If he wasn't so preoccupied with how tingly the Firewhisky had made him feel, he'd have made a bigger deal of the two of them going off together. At the moment, however, it was challenging enough to gather the necessary wits to stand up and remind himself which way the bedrooms were. They were up a set of stairs. Oh, that didn't sound good. But what was he to do? The living room was taken and he didn't want to sleep on the floor.
He could do this. He could totally do this, it was easy. Stairs were easy, stairs were fine.
Well, they weren't, but he made it up without crashing back down. The portraits on the walls whispered unhelpful comments about how improper he was being and how a Firewhiskey aged so finely should have been sipped and savoured, not downed so primitively. Kingsley ignored them—because he wasn't too drunk to be diplomatic. Of course not. He was fine; everything was fine. And he was upstairs now. Could a drunk person have climbed all those stairs? Probably not, it had been very difficult.
He was feeling very in control as he looked around. It was easy to remember which bedroom the twins were in, which one Hermione and Ginny were sharing, and where Ron and Harry slept—so he avoided those. Unfortunately, it meant he had to go up another set of staircases. Not as big this time though, and he was already an expert at stairs so this worked out nicely.
Remus was living in Grimmauld Square just about permanently now, so his door had been decorated with some sort of a cartoon about a Grindylow that Ginny had drawn for him. He didn't have to work hard to avoid the room Fleur and Bill had claimed, since he could hear them through the walls. Oof. Thank goodness Molly and Arthur were on the floor below. He accidentally opened the door of the room Severus had claimed hours ago, having left the festivities early. Then he accidentally opened the door to Mad-Eye's room for the night, and the old Auror slept much more lightly and probably would have given Kingsley much more of an earful for bothering him had Dumbledore himself not been asleep on the room's other bed.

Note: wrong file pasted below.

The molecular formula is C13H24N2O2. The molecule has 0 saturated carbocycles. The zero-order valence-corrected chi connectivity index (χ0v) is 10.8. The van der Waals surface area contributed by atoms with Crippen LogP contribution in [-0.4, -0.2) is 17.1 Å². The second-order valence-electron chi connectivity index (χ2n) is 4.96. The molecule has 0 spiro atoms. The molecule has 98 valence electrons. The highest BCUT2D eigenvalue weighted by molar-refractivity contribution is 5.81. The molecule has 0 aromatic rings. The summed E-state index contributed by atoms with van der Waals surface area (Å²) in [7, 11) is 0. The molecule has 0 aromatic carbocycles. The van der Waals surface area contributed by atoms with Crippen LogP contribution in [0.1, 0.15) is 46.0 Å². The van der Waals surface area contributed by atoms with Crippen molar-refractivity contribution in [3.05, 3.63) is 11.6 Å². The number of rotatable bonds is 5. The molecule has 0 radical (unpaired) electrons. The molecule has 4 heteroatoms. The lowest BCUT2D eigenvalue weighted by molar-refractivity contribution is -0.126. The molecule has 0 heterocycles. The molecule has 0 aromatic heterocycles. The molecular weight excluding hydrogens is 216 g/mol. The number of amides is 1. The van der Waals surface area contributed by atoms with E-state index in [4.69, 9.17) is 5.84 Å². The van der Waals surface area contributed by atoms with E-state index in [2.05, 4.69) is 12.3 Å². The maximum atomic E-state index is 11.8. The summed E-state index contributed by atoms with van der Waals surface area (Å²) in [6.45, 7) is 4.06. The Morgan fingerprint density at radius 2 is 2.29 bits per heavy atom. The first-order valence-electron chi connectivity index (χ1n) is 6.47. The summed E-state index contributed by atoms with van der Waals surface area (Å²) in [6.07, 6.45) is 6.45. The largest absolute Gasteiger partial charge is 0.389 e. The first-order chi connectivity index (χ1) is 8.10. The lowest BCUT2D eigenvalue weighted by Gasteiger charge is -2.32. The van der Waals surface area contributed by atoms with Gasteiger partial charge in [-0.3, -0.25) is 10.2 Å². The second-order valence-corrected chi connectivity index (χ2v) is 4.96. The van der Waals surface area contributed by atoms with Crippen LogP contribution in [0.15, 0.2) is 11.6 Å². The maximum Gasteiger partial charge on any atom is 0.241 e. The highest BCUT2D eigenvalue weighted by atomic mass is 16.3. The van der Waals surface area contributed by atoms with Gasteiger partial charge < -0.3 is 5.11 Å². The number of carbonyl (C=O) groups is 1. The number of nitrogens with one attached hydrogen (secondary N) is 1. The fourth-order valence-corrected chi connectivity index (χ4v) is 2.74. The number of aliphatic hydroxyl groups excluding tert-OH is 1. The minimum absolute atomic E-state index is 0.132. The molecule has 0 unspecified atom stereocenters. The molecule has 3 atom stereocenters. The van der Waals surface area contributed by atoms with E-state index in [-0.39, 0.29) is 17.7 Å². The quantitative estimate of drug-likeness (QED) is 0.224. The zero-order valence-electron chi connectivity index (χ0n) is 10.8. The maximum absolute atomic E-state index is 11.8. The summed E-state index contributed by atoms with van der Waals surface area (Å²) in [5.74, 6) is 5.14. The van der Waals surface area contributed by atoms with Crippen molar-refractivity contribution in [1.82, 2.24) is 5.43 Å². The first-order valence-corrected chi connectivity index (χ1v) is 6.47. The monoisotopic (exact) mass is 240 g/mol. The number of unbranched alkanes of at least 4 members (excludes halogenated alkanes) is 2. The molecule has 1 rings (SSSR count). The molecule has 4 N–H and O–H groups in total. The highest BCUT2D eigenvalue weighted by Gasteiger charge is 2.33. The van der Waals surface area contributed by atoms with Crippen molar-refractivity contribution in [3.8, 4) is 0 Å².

He opened the next door much more carefully, but didn't see anybody in the room. In fact, the room looked rather unloved and disheveled—but there were sheets on the bed and a massive pile of pillows.
"Perfect," Kingsley said quietly, stepping inside and hastily closing the door behind him. He was nearly overwhelmed by a sudden urge to not be vertical and his head started spinning, so he unbuttoned the black button-down he'd worn to the Muggle Prime Minister's, pulled off the undershirt he'd worn underneath, and pulled his belt out of its loops. He kicked off his shoes and that took so much energy, he subsequently decided that his jeans needed to stay on and he stumbled into the bed. The pillows were plentiful and fluffy—including some soft black ones that… oh, those weren't pillows, they were moving under his touch. Oh.
The dog that had been sleeping, curled up against the headboard, looked up—totally unamused. Then it looked even less amused when it transformed into Sirius Black—tall, lanky, stubble covering his handsome face.